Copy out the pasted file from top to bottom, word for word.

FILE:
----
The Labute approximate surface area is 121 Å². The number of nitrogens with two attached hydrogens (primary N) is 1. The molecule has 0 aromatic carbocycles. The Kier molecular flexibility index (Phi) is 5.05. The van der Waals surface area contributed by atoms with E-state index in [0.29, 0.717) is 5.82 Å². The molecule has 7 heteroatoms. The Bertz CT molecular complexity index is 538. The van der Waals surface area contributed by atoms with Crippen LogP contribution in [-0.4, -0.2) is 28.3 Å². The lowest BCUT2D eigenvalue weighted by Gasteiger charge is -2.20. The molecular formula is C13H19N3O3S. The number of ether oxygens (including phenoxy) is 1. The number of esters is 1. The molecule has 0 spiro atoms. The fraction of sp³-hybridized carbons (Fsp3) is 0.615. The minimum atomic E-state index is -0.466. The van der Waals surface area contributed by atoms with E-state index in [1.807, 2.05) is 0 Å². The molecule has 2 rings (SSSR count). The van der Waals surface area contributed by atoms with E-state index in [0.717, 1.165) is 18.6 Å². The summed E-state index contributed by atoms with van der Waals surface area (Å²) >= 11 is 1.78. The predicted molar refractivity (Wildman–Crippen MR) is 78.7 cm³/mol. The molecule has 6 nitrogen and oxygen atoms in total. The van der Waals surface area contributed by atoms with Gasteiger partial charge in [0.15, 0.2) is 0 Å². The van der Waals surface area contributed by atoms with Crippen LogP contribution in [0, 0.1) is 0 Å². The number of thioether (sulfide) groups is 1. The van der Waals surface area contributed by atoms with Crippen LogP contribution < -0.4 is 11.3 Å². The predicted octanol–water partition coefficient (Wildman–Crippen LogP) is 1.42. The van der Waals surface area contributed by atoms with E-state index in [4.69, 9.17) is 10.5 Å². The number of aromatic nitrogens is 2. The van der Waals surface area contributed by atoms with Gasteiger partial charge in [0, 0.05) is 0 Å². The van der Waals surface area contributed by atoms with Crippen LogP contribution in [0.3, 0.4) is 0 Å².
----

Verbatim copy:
The Labute approximate surface area is 121 Å². The number of nitrogens with two attached hydrogens (primary N) is 1. The molecule has 0 aromatic carbocycles. The Kier molecular flexibility index (Phi) is 5.05. The van der Waals surface area contributed by atoms with E-state index in [0.29, 0.717) is 5.82 Å². The molecule has 7 heteroatoms. The Bertz CT molecular complexity index is 538. The van der Waals surface area contributed by atoms with Crippen LogP contribution in [-0.4, -0.2) is 28.3 Å². The lowest BCUT2D eigenvalue weighted by Gasteiger charge is -2.20. The molecular formula is C13H19N3O3S. The number of ether oxygens (including phenoxy) is 1. The number of esters is 1. The molecule has 0 spiro atoms. The fraction of sp³-hybridized carbons (Fsp3) is 0.615. The minimum atomic E-state index is -0.466. The van der Waals surface area contributed by atoms with E-state index in [1.807, 2.05) is 0 Å². The molecule has 2 rings (SSSR count). The van der Waals surface area contributed by atoms with E-state index in [0.717, 1.165) is 18.6 Å². The summed E-state index contributed by atoms with van der Waals surface area (Å²) >= 11 is 1.78. The predicted molar refractivity (Wildman–Crippen MR) is 78.7 cm³/mol. The molecule has 6 nitrogen and oxygen atoms in total. The van der Waals surface area contributed by atoms with Gasteiger partial charge in [0.15, 0.2) is 0 Å². The van der Waals surface area contributed by atoms with Crippen LogP contribution in [0, 0.1) is 0 Å². The number of thioether (sulfide) groups is 1. The van der Waals surface area contributed by atoms with Crippen LogP contribution < -0.4 is 11.3 Å². The predicted octanol–water partition coefficient (Wildman–Crippen LogP) is 1.42. The van der Waals surface area contributed by atoms with E-state index in [4.69, 9.17) is 10.5 Å². The number of aromatic nitrogens is 2. The van der Waals surface area contributed by atoms with Gasteiger partial charge in [0, 0.05) is 0 Å². The van der Waals surface area contributed by atoms with Crippen LogP contribution in [0.3, 0.4) is 0 Å².